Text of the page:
Bogren: The idea of play, again, and of saying the what if? is so wonderful. All the time that the war in the Balkans was going on, I was saying, What if, instead of hitting on one another, we were increasing our level of hospitality? Knowing what it means to get a money grant as an artist, to do my work, think what it would mean if you were under pressure to be gifted with something that you need, rather than to be interfered with. It’s an issue of creative paradigms that are really simple and come out of what we already know as humans. I think that’s how change is created. It gets created because it’s more fun.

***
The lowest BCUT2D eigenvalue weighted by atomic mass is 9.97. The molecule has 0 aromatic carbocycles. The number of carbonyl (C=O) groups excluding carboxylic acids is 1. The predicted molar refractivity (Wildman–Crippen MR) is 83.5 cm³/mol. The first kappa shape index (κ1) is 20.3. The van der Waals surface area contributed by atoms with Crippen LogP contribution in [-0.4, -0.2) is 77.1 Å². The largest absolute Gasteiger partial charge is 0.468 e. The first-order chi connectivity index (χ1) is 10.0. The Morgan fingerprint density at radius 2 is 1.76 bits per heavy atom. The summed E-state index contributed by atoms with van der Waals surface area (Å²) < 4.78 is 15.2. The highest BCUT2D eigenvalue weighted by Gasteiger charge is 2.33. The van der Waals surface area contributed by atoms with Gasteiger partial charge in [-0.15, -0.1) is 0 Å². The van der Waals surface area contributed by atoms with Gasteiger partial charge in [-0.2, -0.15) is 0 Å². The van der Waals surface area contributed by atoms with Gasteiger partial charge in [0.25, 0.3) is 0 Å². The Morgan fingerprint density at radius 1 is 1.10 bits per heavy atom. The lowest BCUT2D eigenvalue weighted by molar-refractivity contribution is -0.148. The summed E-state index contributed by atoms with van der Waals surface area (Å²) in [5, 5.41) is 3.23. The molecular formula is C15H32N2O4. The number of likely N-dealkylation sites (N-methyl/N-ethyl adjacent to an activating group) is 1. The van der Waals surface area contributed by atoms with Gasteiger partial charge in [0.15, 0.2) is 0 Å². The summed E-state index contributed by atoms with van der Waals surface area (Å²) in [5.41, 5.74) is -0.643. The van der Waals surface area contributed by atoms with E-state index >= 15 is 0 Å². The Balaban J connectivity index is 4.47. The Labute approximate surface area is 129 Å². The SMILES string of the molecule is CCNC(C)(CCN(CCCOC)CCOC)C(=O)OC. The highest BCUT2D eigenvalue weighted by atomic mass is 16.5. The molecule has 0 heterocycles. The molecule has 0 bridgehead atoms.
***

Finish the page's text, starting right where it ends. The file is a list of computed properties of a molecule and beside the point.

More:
Audience: I wanted to go back to what Ellen said. The reason I want to go back there is not to ask a question but because it’s being recorded. I would like to say that I know the two of you work with technology and computers, that’s your heartfelt work, so I don’t mean to make a personal statement. But I take what she said very personally. You said that technology needs to begin somewhere, and you also agreed that it was created in an elite arena. Although the technology does trickle down, it also permeates our society in the way that it was created. I think it’s important to remember that it can be a tool for education but can also be a tool for control, and we shouldn’t lose touch with that. That’s the way that I feel about technology. It’s a personal feeling. I use technology to an extent, for a tool for very minimal things, but when I look at the way it globally permeates, I get very nervous.